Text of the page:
My [email protected] tore the inlet hose going to the assembly so I'm waiting on a new one to come in the mail...I have time to change it up if you wouldn't mind sharing your idea.
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post #11 of 22 (permalink) Old 11-16-2017, 07:16 AM
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definitely will have to wait until after winter for this
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post #12 of 22 (permalink) Old 11-16-2017, 07:18 AM
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Hey Zak, how long did it all take? (hours)

Lotus Elise '05 Graphite Grey; Miles: 41,xxx
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post #13 of 22 (permalink) Old 11-16-2017, 09:30 AM
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Quote:
Originally Posted by ZakkAttack86 View Post
@Giantmcm

Yeah, I already had a brand new resistor sitting in front of me, otherwise, I would've made my own as you mentioned. Funny thing about the holes, they were already drilled haha I guess this "fix" wasn't really worth anything. I thought about relocating but was afraid it would get too hot without having the proper required air flow. Would you mind sharing pics of where you relocated it? I'd ask if you've had any issues with the relocation but I'm pretty sure you would've already said something if that were the case.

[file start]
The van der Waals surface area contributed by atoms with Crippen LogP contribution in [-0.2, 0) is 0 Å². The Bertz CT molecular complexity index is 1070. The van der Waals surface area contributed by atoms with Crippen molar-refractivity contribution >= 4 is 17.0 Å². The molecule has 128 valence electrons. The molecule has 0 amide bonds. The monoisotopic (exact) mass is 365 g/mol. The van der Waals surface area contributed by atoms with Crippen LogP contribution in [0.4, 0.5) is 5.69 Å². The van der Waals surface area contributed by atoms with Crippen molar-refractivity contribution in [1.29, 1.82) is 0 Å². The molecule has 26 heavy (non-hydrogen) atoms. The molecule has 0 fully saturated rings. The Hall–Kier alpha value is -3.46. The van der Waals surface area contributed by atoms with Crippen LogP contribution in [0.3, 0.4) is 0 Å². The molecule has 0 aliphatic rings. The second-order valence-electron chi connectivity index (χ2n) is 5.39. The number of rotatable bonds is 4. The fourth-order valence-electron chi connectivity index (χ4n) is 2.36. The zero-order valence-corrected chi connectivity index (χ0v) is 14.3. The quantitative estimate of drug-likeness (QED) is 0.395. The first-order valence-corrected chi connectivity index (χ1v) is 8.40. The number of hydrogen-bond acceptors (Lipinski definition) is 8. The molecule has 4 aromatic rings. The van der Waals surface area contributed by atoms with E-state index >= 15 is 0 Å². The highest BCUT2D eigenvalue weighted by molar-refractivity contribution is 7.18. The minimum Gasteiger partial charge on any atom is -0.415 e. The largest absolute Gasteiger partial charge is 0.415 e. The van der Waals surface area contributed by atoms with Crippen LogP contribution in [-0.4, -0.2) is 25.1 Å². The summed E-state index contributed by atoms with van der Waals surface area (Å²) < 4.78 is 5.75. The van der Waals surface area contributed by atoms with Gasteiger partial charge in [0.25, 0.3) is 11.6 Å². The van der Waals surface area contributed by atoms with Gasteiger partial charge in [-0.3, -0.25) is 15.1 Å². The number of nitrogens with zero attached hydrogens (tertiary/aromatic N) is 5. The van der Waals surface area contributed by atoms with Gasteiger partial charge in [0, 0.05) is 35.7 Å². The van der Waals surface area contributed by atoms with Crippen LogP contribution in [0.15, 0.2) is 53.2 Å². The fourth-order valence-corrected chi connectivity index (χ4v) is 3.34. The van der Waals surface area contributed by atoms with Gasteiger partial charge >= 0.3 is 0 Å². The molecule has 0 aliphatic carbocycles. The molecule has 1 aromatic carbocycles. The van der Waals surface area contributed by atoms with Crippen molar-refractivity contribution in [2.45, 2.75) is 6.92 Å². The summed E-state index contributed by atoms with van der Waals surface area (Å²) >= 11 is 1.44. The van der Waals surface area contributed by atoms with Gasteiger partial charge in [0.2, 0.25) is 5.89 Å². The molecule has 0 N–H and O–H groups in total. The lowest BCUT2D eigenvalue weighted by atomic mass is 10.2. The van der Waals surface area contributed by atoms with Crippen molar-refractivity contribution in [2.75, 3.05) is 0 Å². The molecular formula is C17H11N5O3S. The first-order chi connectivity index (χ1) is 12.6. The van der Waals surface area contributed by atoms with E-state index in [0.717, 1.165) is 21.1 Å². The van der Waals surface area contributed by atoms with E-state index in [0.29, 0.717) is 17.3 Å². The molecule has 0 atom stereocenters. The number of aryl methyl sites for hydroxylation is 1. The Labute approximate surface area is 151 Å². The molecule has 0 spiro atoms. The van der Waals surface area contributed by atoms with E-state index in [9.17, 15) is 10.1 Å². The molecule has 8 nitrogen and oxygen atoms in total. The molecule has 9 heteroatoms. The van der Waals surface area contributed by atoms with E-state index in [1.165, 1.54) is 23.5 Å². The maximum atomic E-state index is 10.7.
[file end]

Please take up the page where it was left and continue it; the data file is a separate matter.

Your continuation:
My [email protected] tore the inlet hose going to the assembly so I'm waiting on a new one to come in the mail...I have time to change it up if you wouldn't mind sharing your idea.
I created my own resistor pack and will eventually hook up a CPU fan to it, so it doesn't rely on other airflow. Until I get around to that, I just use the full speed or off since those two settings don't use resistance.

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post #14 of 22 (permalink) Old 11-16-2017, 10:06 AM
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If you use 100 watt vs 50 you do not need airflow
If you mount the 50 watt so they cannot touch anything plastic, I don't think it would be a problem